CAPT. GEORGE FRY, an old and honored citizen of Shannon County, Missouri, is a native of the Buckeye State, born in Franklin County in 1817. His father, George Fry, was a native of Pennsylvania, who went to Ohio in 1812 or 1813, floating down the Ohio River to the Sciota in flatboats with his family and household effects. He then went up the Sciota where he afterwards located, and there passed the balance of his days, dying when seventy-seven years of age. He was in the Indian War, and was in the battle of Tippecanoe. When he first went to Ohio the Indians were still there; in fact that State had only been admitted into the Union about ten years, and was but sparsely settled. Capt. George Fry, who was one of seven children, spent his school days in Athens County, Ohio, whither his parents had moved, and there reached man-hood. He turned his attention to farming at first, but afterward was superintendent of the iron works at Vinton Station, Vinton County, for fifteen years. Following this he took up railroad contracting on the Baltimore & Ohio Railroad, and afterward, in 1869, went to West Virginia, and was on the Chesapeake & Ohio Railroad. He was also in Kentucky on a railroad south of Lexington, and all the time was building railroad bridges, etc. Later he came West with...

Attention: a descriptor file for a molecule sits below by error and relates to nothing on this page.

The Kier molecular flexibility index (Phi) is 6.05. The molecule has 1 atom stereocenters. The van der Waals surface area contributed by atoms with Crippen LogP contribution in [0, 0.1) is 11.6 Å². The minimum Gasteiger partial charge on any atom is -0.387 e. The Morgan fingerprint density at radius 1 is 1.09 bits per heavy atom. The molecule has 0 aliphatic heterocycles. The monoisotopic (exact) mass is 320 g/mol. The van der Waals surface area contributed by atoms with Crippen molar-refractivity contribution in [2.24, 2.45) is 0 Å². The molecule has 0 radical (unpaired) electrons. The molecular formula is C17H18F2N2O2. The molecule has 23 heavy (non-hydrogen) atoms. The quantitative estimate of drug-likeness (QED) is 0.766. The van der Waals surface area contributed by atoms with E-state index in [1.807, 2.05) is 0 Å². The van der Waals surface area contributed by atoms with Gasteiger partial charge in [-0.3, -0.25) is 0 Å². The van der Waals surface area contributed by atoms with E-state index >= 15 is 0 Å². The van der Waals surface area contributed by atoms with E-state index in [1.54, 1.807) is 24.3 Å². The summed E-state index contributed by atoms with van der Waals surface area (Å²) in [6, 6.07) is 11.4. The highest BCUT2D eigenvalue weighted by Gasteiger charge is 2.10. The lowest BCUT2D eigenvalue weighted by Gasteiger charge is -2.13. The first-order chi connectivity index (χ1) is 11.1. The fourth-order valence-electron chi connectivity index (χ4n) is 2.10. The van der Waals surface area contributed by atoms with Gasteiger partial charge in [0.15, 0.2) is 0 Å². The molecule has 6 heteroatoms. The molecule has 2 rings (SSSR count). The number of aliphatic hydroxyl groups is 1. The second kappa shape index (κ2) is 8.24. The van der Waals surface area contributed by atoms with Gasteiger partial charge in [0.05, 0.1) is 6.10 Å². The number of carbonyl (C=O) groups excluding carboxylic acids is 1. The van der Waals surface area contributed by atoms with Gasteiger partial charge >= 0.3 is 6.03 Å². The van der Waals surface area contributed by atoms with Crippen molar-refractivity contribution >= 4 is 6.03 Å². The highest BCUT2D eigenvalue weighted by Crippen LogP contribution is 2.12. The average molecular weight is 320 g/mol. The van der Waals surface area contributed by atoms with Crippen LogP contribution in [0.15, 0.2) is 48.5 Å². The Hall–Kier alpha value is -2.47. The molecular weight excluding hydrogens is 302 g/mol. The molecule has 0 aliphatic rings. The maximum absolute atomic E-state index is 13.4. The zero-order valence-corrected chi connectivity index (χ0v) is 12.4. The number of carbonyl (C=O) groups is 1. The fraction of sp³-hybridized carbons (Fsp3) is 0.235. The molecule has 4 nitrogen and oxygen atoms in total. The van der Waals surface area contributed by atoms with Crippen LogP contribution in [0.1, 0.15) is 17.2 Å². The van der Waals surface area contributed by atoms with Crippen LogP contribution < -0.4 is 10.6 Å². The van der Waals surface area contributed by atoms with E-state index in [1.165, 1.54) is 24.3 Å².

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Biography of Dr. H. C. Shuttee